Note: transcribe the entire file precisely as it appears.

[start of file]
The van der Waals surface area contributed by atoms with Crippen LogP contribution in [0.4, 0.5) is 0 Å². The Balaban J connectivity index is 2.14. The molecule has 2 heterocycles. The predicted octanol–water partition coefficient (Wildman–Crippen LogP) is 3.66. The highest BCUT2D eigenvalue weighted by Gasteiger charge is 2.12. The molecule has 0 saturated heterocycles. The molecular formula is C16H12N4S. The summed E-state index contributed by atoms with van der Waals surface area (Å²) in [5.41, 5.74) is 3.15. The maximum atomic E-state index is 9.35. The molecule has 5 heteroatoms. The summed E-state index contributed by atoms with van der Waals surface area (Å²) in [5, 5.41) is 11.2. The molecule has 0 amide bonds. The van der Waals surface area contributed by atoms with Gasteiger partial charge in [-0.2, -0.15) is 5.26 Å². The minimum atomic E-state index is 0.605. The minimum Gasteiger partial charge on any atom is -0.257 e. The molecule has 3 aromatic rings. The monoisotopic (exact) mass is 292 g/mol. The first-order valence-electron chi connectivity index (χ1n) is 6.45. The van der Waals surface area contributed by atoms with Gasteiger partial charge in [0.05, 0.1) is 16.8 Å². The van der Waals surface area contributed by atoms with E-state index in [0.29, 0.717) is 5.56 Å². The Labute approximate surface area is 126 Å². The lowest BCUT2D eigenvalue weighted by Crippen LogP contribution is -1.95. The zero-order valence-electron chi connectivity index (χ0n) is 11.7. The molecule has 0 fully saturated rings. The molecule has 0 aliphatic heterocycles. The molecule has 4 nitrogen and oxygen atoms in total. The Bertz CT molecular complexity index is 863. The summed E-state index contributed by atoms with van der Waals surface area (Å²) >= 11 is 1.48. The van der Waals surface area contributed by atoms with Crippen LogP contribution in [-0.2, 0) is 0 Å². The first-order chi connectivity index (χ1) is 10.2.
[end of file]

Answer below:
The van der Waals surface area contributed by atoms with Crippen LogP contribution in [0.4, 0.5) is 0 Å². The Balaban J connectivity index is 2.14. The molecule has 2 heterocycles. The predicted octanol–water partition coefficient (Wildman–Crippen LogP) is 3.66. The highest BCUT2D eigenvalue weighted by Gasteiger charge is 2.12. The molecule has 0 saturated heterocycles. The molecular formula is C16H12N4S. The summed E-state index contributed by atoms with van der Waals surface area (Å²) in [5.41, 5.74) is 3.15. The maximum atomic E-state index is 9.35. The molecule has 5 heteroatoms. The summed E-state index contributed by atoms with van der Waals surface area (Å²) in [5, 5.41) is 11.2. The molecule has 0 amide bonds. The van der Waals surface area contributed by atoms with Gasteiger partial charge in [-0.2, -0.15) is 5.26 Å². The minimum atomic E-state index is 0.605. The minimum Gasteiger partial charge on any atom is -0.257 e. The molecule has 3 aromatic rings. The monoisotopic (exact) mass is 292 g/mol. The first-order valence-electron chi connectivity index (χ1n) is 6.45. The van der Waals surface area contributed by atoms with Gasteiger partial charge in [0.05, 0.1) is 16.8 Å². The van der Waals surface area contributed by atoms with E-state index in [0.29, 0.717) is 5.56 Å². The Labute approximate surface area is 126 Å². The lowest BCUT2D eigenvalue weighted by Crippen LogP contribution is -1.95. The zero-order valence-electron chi connectivity index (χ0n) is 11.7. The molecule has 0 fully saturated rings. The molecule has 0 aliphatic heterocycles. The molecule has 4 nitrogen and oxygen atoms in total. The Bertz CT molecular complexity index is 863. The summed E-state index contributed by atoms with van der Waals surface area (Å²) >= 11 is 1.48. The van der Waals surface area contributed by atoms with Crippen LogP contribution in [-0.2, 0) is 0 Å². The first-order chi connectivity index (χ1) is 10.2.